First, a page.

A homeless man who pleaded guilty to threatening to stab Vancouver police officers received one day in jail with credit for 38 days time already served from a Vancouver provincial court judge Friday.
Judge James Sutherland heard that, on Oct. 24, Torbin Jacaida Alec was in a parking garage at 780 Southwest Marine Dr. when officers went to check on him. From his initial comments, they had reason to believe he was trespassing, Crown prosecutor Catherine Bright said.
Alec, who was convicted of a 2012 Kamloops manslaughter, was with several others in the garage and underneath a sleeping bag when officers approached. Their initial questions were responded to with a stream of foul language.
They soon noticed a knife under Alec’s covers. He grabbed the four-inch blade knife and put it in a hoodie pocket. The court heard he then got up with the knife in his hand, the blade extended. The two officers drew their guns and asked him to get down.
Another officer then arrived with a bean-bag gun. Officers continued to ask Alec to comply, to get down on his belly, but he remained belligerent, the court heard.
Sutherland’s summation of events said it was at this point that Alec yelled, “Shoot me or I’ll stab you.”
Bright said Alec appeared more angry than suicidal.
Police then fired the bean-bag gun; even then, he tried to reach for the knife as more police arrived with a dog and Taser.
“Ultimately, Mr. Alec was taken into custody,” Bright said, adding he was taken to Vancouver General Hospital after the incident.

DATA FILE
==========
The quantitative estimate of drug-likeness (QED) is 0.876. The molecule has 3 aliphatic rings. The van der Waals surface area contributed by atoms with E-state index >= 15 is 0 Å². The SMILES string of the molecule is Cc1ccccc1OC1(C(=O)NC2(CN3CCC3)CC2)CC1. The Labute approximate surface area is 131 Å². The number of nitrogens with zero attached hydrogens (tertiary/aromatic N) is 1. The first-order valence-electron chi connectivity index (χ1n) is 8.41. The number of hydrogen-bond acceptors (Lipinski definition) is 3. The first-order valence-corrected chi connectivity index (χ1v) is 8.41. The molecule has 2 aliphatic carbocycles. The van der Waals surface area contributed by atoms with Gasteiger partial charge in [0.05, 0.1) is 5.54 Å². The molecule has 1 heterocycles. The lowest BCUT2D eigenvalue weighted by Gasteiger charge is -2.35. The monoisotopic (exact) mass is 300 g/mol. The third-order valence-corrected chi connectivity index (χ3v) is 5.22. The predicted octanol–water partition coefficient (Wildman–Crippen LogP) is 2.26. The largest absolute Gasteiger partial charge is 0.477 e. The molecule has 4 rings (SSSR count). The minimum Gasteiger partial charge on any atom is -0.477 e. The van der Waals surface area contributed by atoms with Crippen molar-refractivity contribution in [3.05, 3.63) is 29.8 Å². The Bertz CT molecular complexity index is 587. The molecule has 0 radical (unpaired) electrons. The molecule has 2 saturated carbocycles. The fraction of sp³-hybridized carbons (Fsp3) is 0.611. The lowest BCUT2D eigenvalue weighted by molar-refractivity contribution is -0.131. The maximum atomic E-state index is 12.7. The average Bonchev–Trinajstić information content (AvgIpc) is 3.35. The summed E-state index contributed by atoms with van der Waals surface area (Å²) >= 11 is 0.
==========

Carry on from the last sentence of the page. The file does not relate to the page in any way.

The Crown lawyer asked for a knife prohibition except for preparing or eating food.
“That knife prohibition is necessary for public safety,” Bright said.
However, defence lawyer Sonja Luck said knives are common for homeless people to use for protection. She also told the court Alec uses his to open objects and for his Indigenous carvings.
“Not having a knife would set him up for a breach,” she said. “He is a vulnerable person that is homeless. His only source of income is social assistance.”
“He uses them as implements to go along with his threats,” Sutherland said of Alec’s knives.
The judge noted Alec already has a weapons prohibition as part of a probation order. He said if he uses a knife again to threaten public safety, he would run afoul of that order.
In 2012, Alec stabbed Jesse Seymour six times, including twice in the heart, in a drunken fight outside a friend's house on July 15, 2012.
He was originally charged with second-degree murder, but pleaded guilty to the lesser charge partway through his 2014 trial.
He was sentenced to six years and labelled a high risk to reoffend by the Parole Board of Canada.
Alec also has convictions for uttering threats, assault with a weapon and robbery.